Spare Change

By Dylan Robinson

Histrionic tantrums with Borderline tendencies rippled through Loaf n’ Jug alongside an unearned sense of entitlement. She tosses malice casually across a warm December morning, echoed by scoffs tainted with store bought grape gum. It stains scorn such a brilliant purple. Snake skin boots barred only by a rubber sole find their rude metronome; one that bounces with rancor and delight. Its tempo is lovely, gorgeous even. It brings back memories of school-yard bullies, the ones whose kicks found exposed ribs.

“$3.15 please,” spawns a smirk and a shotgun blast of loose change, bouncing off a name tag that reads Bruce. Now here’s a personality disorder that really knows how to treat the service industry like the shit it is. The fall of nickel-plated rain ricochets a beautiful carom, interrupted only by the “bing-bong” of someone who must’ve remembered how passive they are.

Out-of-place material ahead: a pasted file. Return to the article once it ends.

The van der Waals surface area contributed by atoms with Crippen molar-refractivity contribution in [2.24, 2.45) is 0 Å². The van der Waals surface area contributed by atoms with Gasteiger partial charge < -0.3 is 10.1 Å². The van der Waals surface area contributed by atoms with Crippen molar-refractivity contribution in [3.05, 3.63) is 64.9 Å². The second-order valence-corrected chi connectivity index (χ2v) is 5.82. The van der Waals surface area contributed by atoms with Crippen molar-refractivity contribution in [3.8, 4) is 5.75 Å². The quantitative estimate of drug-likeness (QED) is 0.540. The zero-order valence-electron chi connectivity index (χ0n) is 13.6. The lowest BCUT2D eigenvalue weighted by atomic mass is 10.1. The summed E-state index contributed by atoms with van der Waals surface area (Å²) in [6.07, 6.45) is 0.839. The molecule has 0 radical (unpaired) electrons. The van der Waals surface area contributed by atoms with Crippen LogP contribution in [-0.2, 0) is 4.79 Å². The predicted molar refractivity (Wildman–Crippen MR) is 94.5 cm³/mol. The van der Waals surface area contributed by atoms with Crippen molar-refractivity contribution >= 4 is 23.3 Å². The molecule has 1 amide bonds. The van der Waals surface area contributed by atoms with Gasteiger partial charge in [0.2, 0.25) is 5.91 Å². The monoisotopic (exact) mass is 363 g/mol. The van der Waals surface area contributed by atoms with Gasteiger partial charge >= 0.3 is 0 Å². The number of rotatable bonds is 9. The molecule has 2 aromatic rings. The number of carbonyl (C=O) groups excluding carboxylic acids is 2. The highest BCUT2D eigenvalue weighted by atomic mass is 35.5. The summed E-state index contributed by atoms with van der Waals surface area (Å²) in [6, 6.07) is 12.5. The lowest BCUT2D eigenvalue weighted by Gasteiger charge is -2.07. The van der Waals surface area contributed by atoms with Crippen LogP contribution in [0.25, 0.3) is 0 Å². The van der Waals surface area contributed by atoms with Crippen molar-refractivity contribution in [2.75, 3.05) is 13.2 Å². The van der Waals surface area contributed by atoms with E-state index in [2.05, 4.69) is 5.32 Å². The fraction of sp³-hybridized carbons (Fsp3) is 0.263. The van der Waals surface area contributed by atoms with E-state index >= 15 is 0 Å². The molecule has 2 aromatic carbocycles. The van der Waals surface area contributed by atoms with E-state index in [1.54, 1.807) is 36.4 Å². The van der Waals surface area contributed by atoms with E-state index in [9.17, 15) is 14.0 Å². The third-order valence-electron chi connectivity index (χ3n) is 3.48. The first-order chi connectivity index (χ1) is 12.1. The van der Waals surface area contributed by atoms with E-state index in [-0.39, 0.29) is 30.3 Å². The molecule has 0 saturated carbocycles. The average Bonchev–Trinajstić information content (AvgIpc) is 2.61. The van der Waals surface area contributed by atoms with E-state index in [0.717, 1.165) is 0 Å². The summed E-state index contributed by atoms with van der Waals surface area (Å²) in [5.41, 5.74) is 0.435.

The breeze holds the door open, and stirs this sociopath’s hair just like Reality TV. It’s only so often you get to smell real narcissism and I breathe it deep. Strawberry Suave and Coca Butter, cascade over her pleather jacket, past her faux fur hood.

“OK, you’re all set,” mutters Bruce, rising up through chain-store purgatory with a grunt that attests to both his grey handlebar mustache and the knowledge that this won’t be the only dirt dyed blonde he sees today.

“I want my change,” she smiles, barring her venom stained violet teeth, popping her hip so hard it approaches the threshold of dislocation.

After a suspenseful thirty seconds of counting, Bruce bequeaths $1.45 into a palm flanked on all sides by fake nails.

It’s too bad you can’t spit in someone’s cigars.

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Categories: Fiction, Issue 5 | Leave a comment

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